The present-day, Sessions-DOJ, officials and Lerner and the other culpable IRS officials are coreligionists. As French polymath Gustave Le Bon wrote over 100 years ago, certain ideas have "invaded the entire field of their understanding," and their impulses "assume a peculiar form which I cannot better define than by giving it the name of a religious sentiment." (Le Bon, The Crowd, 37)

(Yes, it is a religious sentiment at the base of it all. While we owe a debt to Patrick Buchanan for coining the term "cultural war," [James Ciment, Social Issues in America, 173] a mere cultural difference neither explains the reason such a phenomenon exists, nor its vehemence.)

This sufficiently explains the DOJ's action. After all, is it discrimination to discriminate against the deplorable? It seems not.

That would be bad enough. But the real problem is that these people are not only entrenched in "deep state" positions, but that they are not made to be subordinate to officials elected by those who hold views which are not in line with theirs.

This is possible, first of all, because of a vacuum. Despite the fact that in the United States the executive is unitary, a very aggressive left-wing dominated media would have it otherwise, and has been driving this part of its agenda forward for years. Hence the president and his cabinet are very hesitant to do that which they must constitutionally do: direct the activities of their underlings, especially in regard to policy decisions.

(Even the lamentable Comey admitted that the president has the power to direct investigations. Indeed, we have a unitary executive because unless the elected president is in control of unelected officials, then we can be assured those unelected officials will be in control of us and, indeed, completely beyond our control.)

But the second reason for the insubordination is the inner conviction of the subordinates that their policy views are not supposed to be subordinated to those of the elected president and his top lieutenants. This is both because those views are religious in nature and because it is certain these subordinates believe that indeed the executive must not be allowed to be unitary.

Of course, this will be demonstrated predominantly when the chief executive is of the opposing party. Otherwise, all is well. Meetings can take place on tarmacs, investigations will be called "matters," classified and other government documents can be taken into personal possession, the names of persons swept up in surveillance can be unmasked and even leaked to the press, and the general refrain is "we will see no evil."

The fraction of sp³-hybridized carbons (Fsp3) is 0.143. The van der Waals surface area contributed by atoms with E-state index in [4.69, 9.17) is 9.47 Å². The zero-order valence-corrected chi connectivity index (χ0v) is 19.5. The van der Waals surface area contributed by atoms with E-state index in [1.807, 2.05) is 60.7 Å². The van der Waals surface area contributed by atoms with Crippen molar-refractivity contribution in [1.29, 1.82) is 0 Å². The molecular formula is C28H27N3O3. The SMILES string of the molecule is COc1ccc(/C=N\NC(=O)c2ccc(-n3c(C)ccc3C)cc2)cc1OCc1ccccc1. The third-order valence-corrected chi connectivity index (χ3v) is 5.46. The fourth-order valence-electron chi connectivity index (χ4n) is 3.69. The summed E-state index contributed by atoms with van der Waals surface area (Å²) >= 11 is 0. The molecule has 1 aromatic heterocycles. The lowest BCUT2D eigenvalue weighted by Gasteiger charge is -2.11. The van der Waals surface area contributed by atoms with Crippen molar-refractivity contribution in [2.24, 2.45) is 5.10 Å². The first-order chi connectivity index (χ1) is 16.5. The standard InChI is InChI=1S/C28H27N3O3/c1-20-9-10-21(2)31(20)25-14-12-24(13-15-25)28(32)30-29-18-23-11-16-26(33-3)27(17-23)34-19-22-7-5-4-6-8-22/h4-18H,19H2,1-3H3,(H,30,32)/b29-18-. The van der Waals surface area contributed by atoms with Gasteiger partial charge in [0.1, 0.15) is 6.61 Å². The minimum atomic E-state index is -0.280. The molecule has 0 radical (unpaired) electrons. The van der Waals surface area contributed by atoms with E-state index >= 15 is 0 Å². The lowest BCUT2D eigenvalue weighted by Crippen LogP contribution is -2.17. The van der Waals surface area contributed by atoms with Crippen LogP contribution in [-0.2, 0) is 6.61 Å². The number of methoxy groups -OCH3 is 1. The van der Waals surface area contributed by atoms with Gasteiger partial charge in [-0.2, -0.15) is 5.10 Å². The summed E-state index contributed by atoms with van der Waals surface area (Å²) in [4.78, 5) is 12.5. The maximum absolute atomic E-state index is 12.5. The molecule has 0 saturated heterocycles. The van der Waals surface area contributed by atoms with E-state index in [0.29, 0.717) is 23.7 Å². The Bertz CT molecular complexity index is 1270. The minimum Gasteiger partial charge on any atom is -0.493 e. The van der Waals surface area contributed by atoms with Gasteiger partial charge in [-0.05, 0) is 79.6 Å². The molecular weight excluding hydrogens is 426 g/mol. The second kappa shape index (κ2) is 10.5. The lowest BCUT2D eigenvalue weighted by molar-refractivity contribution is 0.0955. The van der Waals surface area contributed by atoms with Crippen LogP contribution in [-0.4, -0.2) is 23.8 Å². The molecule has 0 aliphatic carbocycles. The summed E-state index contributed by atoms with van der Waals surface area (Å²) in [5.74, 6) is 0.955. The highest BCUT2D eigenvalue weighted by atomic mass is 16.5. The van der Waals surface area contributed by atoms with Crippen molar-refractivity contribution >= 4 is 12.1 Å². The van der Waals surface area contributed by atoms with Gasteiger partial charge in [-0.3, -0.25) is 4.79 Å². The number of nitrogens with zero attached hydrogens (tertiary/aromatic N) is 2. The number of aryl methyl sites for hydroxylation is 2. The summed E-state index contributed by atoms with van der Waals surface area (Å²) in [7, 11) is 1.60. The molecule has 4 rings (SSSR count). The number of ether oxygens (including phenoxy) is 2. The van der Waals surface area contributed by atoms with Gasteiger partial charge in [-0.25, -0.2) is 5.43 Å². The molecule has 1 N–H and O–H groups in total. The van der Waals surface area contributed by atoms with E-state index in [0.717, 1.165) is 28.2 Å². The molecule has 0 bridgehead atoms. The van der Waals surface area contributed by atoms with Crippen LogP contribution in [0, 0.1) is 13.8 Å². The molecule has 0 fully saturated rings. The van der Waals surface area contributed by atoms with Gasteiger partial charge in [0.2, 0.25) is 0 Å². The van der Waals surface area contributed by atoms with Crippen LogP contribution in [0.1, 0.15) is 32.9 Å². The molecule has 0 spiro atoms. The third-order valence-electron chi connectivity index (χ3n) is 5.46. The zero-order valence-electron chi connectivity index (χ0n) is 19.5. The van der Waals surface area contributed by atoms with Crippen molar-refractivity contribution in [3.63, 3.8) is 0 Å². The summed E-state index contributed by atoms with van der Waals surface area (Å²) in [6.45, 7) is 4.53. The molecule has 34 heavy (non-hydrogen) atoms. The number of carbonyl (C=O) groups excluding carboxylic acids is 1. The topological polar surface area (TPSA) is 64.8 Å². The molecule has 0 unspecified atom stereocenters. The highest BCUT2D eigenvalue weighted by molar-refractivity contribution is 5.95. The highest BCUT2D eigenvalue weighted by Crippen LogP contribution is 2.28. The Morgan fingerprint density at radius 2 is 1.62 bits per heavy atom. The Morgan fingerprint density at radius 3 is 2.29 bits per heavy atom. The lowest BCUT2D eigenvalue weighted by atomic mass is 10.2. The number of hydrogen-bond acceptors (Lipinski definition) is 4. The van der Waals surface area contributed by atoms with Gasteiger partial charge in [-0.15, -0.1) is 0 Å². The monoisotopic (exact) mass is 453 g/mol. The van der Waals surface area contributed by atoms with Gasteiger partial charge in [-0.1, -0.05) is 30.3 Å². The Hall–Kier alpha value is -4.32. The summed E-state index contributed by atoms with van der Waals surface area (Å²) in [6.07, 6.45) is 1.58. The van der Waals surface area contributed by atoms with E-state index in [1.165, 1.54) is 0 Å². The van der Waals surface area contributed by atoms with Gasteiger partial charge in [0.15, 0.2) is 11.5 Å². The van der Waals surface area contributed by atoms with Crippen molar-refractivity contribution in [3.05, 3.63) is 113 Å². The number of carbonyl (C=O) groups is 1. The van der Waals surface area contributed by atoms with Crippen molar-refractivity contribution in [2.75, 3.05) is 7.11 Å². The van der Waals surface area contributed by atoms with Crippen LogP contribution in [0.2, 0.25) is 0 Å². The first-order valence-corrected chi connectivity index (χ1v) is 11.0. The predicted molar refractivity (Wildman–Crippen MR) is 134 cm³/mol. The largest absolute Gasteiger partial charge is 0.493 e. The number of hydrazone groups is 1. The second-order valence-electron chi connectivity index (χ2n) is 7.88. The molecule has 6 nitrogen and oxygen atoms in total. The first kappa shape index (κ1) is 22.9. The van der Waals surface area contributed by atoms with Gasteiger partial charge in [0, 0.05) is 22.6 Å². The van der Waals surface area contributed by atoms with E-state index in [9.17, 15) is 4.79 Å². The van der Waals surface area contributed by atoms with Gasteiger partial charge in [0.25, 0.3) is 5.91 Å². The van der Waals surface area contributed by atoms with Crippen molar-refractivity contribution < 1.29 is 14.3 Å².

What are we to do?

First, we must reject such risibly disingenuous assertions as contained in Assistant Attorney General Stephen E. Boyd's letter, which fly in the face of all the obvious facts: to wit, that in relation to the Lerner case,

I assure you that the Department has carefully studied the law [!!!], given the evidence the utmost consideration, and thoroughly reviewed the prior investigation from an objective perspective.

Note that this is Boyd's personal assertion. He now owns it. But let us not allow him and the rest of them to lull us into believing that they did indeed acted objectively -- this is the department of the tarmac, let us remember.

Secondly, we must insist and demand, publicly, that the only elected official in the entire executive branch -- the president -- act to control his underlings. (Some have begun to do so.) When he does act to control them, we must support him -- publicly -- vigorously (and peacefully).

It is only in this manner that we will repair the damage done to our constitutional structure and to the idea of equality before the law.

We must never give in temptation: we must not give up our freedom so as to be taken care of by some banal inquisitor.

As for this unfortunate assistant attorney general and his like, where do they find these guys?

The author is a former law school dean and a former FBI agent, awarded the National Intelligence Medal of Achievement (NIMA). He was also chief legal counsel to the president of the parliament of Lithuania.